Updated 12/22/2011 1130

George Mason University

Department Of Computer Science

Information Security Theory and Practice

Fall 2011

Monday 7:20 p.m. - 10:00 p.m.
Krug Hall 242
Dr. Michael Smeltzer
Spammers lead unfulfilling lives
Office Hours: By Appointment


Course Catalog: A technical introduction to the theory and practice of information security, which serves as the first security course for the MS-ISA degree, is required as a prerequisite for all subsequent ISA courses (at the 600 and 700 levels) and subsumes many topics covered by the CISSP examination. Also serves as an entry-level course available to non-ISA students, including MS-CS, MS-IS, and MS-SWE students.


INFS 501 - Discrete and Logical Structures for Information Systems
INFS 515 - Computer Organization
INFS 519 - Program Design and Data Structures
SWE 510 - Object-Oriented Programming in Java

The following concepts from INFS 501 will be used in the course with minimal or no instruction:

  • Discrete math notation
  • Boolean logic
  • Directed graphs
  • Functions, relations; POSets, and lattices
  • Modular Arithmetic
  • Finite State Machines
    1. I will define and talk about Turing Machines as a way to address decidability regarding security of a system.
    2. I may also touch on the subject of Formal Languages and the associated notation to explain one of the access control models.

Bishop, Matt. Computer Security: Art and Science. Addison Wesley/Pearson. 2003. 11th Printing 2009.

Errata1      Errata2      Errata3      Errata4      Errata5

DIGITAL LIBRARY: The GMU Digital Library provides access to ACM and IEEE papers.


Week Topic Reading Foundational Papers in IA - Supplemental Reading
8/29 Introduction
Ch #1 1. OWASP Top Ten - 2010 
2. Zetter, Kim. "How Digital Detectives Deciphered Stuxnet, the Most Menacing Malware in History" , Wired agazine. July, 2011.
3. Howard, John D. and Thomas A. Longstaff. A Common Language for Computer Security Incidents Sandia National Laboratories. October, 1998.
9/5 Labor Day     
9/12 Access Control Matrix 
Ch #2
Ch #15  

1. Lampson, Butler W. "Protection." Xerox Corporation, 1971.
2. Graham G. S. and P.J. Denning. "Protection - Principles and Practice." Proceedings of Spring Joint Comoputer Conference, AFIPS, 1972, pp.417-429   GMU Digital Library - ACM
9/19 Decidability of Safe Systems  

Several Updates 10/18
Ch #3 Sections 3.0 through 3.3

Homework #1 due  

Harrison M, W. Ruzzo, and J.Ullman. Protection in Operating Systems. Communications of the ACM , 1976. 
9/26 Decidability of Safe Systems (cont'd)   A. Jones, R. Lipton, and L. Snyder. A Linear Time Algorithm for Deciding Security. Proc. 17th Annual Symp. on the Foundations of Computer Science (Oct. 1976), 33-41  [The Take Grant Model]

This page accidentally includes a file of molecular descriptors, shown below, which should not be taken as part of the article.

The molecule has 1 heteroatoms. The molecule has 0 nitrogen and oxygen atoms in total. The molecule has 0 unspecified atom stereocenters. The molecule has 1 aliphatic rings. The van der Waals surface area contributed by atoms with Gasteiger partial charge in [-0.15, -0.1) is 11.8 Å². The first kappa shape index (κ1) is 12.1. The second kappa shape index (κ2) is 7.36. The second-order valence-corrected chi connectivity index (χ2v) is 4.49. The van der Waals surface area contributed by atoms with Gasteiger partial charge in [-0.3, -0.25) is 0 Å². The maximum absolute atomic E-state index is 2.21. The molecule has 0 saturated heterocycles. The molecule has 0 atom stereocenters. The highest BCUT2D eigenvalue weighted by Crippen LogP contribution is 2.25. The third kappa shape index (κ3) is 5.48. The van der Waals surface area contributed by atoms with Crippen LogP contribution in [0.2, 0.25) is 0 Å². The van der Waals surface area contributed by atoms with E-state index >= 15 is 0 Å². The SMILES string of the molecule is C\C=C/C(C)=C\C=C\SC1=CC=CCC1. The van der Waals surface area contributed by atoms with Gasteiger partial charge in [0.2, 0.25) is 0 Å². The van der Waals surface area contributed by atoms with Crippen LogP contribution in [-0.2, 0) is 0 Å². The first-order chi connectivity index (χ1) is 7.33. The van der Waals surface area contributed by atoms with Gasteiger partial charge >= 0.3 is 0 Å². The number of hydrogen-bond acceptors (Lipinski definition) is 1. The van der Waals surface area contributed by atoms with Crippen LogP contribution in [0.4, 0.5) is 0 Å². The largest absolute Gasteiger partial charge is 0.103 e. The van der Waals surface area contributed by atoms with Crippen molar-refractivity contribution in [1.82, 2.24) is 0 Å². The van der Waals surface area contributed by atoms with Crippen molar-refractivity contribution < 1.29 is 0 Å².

10/3 Security Policies and Policy Languages    

Ch #4

Homework #2 due  

1. Jones, Anita K. and Richard J. Lipton. "The Enforcement of Security Policies for Computation". ACM SIGOPS Operating Systems Review, 1975.
2. Moses, Tim, Editor. " eXtensible Access Control Markup Language (XACML)" OASIS Standard, 1 Feb 2005. 
10/10 Exam #1      Homework #3 assigned
10/17 Bell LaPadula and LBAC/MAC

Take Home Exam Due

Ch #5

1. Bell, D. Elliot and Leonard J. LaPadula. Secure Computer Systems: A Mathematical Model An electronic reconstruction by Len LaPadula of the original MITRE Technical Report 2547, VolumeI titled "Secure Computer Systems: Mathematical Foundations" by D. Elliot Bell and Leonard J. LaPadula dated 1March, 1973.
2. Karger, P.A. The Lattice Security Model in a Public Computing Network. Proceedings 1978 Annual Conference. 4-6 December 1978, Washington, DC Association for Computing Machinery. p. 453-459 GMU Digital Library 
10/24 Integrity Policies (Biba and Clark Wilson) Ch #6  

Homework #3 due
1. Clark, D.D. and D. R. Wilson. "A Comparison of Commercial and Military Computer Security Policies." Proceedings of the IEEE Symposium on Security and Privacy. 1987. pages 184-194.
2. Biba, K., Integrity Considerations for Secure Computer Systems , ESD-TR-76-372, ESD/AFSC, Hanscom AFB, Bedford, MA (Apr. 1977)  
10/31 Hybrid Policies (Chinese Wall, ORCON, RBAC) Ch #7

1. Brewer, David and Michael Nash. "The Chinese Wall Security Policy." IEEE Symposium on Research in Security and Privacy. 1989.
2. Ferraiolo, D.F,. R. Sandhu, S. Gavrila, D. R. Kuhn and R. Chandramouli. Proposed NIST Standard for Role-Based Access Control ACM Transactions on Information System Security, Vol 4, No. 3, August, 2001. Pages 224-274.  
11/7 Exam #2    
11/14 Basics of Cryptography
Ch #9

1. NSA's American Cryptology During the Cold War
2. FBI's Ricky McCormick Story 
3. NSA National Cryptologic Museum
11/21 Basics of Cryptography (cont'd)
Homework #4 due

11/28 Key Management Ch #10
12/5 Ciphers
(May not get this far)
Ch #11
Homework #5 due
12/19 Exam #3

There will be three exams which will carry equal weight. I will assume you know the material from all previous lectures, but the questions will focus on the lectures since the last exam
  • Take Home Exam 1
    • Posted October 9
    • Due October 17
  • Exam 2 - Nov 7
  • Exam 3 - Dec 19
GMU Honor Code
CS Department Honor Code
University Finals Schedule

You can NOT make up the exams, and you must take the final during the registrar's official scheduled time slot
Coordinate your travel accordingly.

I reserve the right to compare papers submitted by students to any other papers written in this class, in another class or anywhere else by any means necessary (automated or non-automated) to identify plagerism which is a violation of the GMU Honor Code. Please notice that the Dean has identified plagiarism as a serious problem at every level of study, and any identified plagiarism will be reported to GMU as an honor code violation.

There will NOT be an option for extra credit.